Housing plan aimed at gaps

Officials say bypassed homeowners will get help, but not the greedy

March 05, 2009|By Maura Reynolds and E. Scott Reckard | Maura Reynolds and E. Scott Reckard,Los Angeles Times

WASHINGTON - The administration's plan for a housing rescue aids two groups of homeowners largely left out of previous efforts but will deny benefits to those who have been greedy or unwise, according to details released yesterday.

President Barack Obama's plan would greatly expand mortgage relief to those who have not missed payments and those whose homes are worth less than the mortgage.

What the program will not do, officials insisted, is reward the unwise or the greedy. Nor will it provide much help to those in the highest-priced areas, though it does reinstate last year's higher loan limits for refinanced or modified mortgages to $729,750 in the most expensive areas, such as Southern California.

"The plan is not intended to prevent every foreclosure or help every homeowner," said a senior Treasury official who briefed reporters on condition of anonymity. "It is targeted at responsible homeowners. It will do nothing for speculators or flippers."

Lenders said reinstating higher caps for eligible loans would help certain borrowers whose mortgages were purchased or backed by Fannie Mae and Freddie Mac. Those quasi-government financing giants could deal only with loans up to certain limits, which vary by area according to median home prices.

The higher cap had expired at the end of December, reducing eligible loans to $625,500 in more affluent regions. The higher limits the Obama stimulus plan reinstated last month expire at the end of this year.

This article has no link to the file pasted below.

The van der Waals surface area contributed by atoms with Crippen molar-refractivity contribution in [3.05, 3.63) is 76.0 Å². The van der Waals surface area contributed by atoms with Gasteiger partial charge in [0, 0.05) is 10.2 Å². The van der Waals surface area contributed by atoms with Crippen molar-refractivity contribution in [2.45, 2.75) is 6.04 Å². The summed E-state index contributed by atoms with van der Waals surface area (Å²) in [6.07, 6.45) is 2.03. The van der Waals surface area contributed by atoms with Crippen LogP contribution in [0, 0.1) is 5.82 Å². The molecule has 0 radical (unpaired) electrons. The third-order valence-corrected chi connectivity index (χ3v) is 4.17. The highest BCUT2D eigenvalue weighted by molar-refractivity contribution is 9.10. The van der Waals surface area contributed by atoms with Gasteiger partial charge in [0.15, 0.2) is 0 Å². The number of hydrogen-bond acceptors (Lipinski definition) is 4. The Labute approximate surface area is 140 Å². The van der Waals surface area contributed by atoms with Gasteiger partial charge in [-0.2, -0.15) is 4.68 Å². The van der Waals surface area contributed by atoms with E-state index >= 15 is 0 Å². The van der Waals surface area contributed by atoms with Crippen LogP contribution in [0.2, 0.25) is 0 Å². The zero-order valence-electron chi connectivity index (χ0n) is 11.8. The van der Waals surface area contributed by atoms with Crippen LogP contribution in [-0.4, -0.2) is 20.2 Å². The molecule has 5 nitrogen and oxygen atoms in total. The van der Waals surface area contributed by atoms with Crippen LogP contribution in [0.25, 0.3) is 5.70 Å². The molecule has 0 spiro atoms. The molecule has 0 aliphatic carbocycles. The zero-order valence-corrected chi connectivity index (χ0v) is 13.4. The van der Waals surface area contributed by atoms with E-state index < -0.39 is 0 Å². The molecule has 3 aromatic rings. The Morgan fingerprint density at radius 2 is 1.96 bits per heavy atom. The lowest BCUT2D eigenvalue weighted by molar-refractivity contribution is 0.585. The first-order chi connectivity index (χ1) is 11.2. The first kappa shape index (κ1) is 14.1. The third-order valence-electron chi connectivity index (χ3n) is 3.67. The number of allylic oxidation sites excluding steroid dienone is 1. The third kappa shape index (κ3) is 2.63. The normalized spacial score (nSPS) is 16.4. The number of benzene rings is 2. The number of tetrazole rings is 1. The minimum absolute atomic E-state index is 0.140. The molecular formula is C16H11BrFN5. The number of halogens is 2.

"Basically, the invitation to the refinancing party has just been extended to a lot of people in Southern California," said Greg McBride, senior financial analyst at Bankrate.com.

It remains to be seen whether the program will fulfill Obama's broader hopes of helping 7 million to 9 million Americans get new mortgages and stem the tide of foreclosures that continue to erode the housing market.

At heart, the housing rescue plan remains voluntary for lenders, though any financial institution receiving government capital going forward will be required to take part.

The idea is not to prevent all foreclosures but to curb those the government deems "unnecessary" - loans to responsible borrowers doing their best to keep their homes in rough economic times. In most cases, officials said, avoiding foreclosure not only helps families but recoups more of a lender's investment.

"This plan will help make home ownership more affordable for 9 million American families and, in doing so, help to stop the damaging impact that declining home prices have on all Americans," said Housing and Urban Affairs Secretary Shaun Donovan.

The administration has dubbed the plan the "Making Homes Affordable" initiative. It has two main parts. One is aimed at prudent but "underwater" homeowners who would like to refinance into a lower rate, and the other at borrowers facing financial hardship who are seeking a way to lower their monthly mortgage payments.

Both programs are limited to borrowers who live in their homes, owe no more than $729,750 and fully document their incomes.

The programs are effective immediately, though it could take some time for lenders and servicers to implement them.

"There are lots of borrowers who are significantly under water in California [and other expensive areas] who will be able to get into a sustainable mortgages under the program," said the senior White House official.

Details of the eligibility requirements for both programs has been posted on the government's economic recovery Web site: www.financialstability.gov.

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